BEIRUT (Reuters) – Lebanon’s Hezbollah chief Sayyed Hassan Nasrallah repeated calls on Monday for the cabinet to seek a U.S. sanctions waiver to import Iranian fuel and alleviate crippling shortages.
Nasrallah said the government should make power shortages a priority, adding the total blackout that occurred on Saturday when Lebanon’s two largest power plants ground to a halt was like a “clinical death” for the country.
“Let the government ask for a sanctions waiver and let the Lebanese companies go and buy … and then we will withdraw from this file completely,” Nasrallah said in a televised speech.
The Iran-backed Lebanese Shi’ite Hezbollah group has been coordinating Iranian shipments of fuel oil and gasoline for Lebanon since August as shortages spread amid an economic meltdown, despite U.S. sanctions on Iranian oil sales.
Lebanese Prime Minister Najib Mikati has said the Iranian shipments constitute a breach of his country’s sovereignty.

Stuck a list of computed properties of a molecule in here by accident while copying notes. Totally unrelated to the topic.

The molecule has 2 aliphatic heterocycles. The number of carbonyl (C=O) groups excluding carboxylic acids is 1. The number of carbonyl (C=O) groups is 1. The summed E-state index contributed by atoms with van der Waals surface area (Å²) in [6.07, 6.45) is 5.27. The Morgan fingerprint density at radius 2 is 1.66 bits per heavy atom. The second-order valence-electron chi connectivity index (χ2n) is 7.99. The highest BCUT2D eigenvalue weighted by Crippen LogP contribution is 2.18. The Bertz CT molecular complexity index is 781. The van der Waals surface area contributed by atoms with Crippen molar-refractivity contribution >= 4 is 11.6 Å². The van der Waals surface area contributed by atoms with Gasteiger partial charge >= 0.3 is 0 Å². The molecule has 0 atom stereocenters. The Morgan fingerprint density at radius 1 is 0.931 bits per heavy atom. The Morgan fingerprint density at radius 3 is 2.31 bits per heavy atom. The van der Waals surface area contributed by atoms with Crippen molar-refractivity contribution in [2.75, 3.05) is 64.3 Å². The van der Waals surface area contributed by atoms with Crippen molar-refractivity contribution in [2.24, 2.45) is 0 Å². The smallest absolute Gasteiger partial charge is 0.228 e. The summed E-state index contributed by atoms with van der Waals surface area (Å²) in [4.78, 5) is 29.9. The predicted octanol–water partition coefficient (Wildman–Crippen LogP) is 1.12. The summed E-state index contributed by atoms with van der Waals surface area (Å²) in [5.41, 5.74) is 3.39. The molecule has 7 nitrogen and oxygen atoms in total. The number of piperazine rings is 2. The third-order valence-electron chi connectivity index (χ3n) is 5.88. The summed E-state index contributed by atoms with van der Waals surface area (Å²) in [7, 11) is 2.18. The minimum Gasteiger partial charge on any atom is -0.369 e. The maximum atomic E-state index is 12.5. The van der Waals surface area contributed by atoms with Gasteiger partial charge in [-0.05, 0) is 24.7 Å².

Iran sends the fuel oil shipments organised by Hezbollah to the port of Baniyas in Syria and from there they are transported by truck to Lebanon. Syria is also under U.S. sanctions.
Iran’s Foreign Minister Hossein Amirabdollahian, on a visit to Beirut last week, said his country was ready to build two power plants in Lebanon, one in Beirut and the other in the south of the country, in a period of 18 months.
On Monday Nasrallah urged the cabinet to respond to his offer.
(Reporting By Laila Bassam and Maha El Dahan; Editing by Chris Reese and Cynthia Osterman)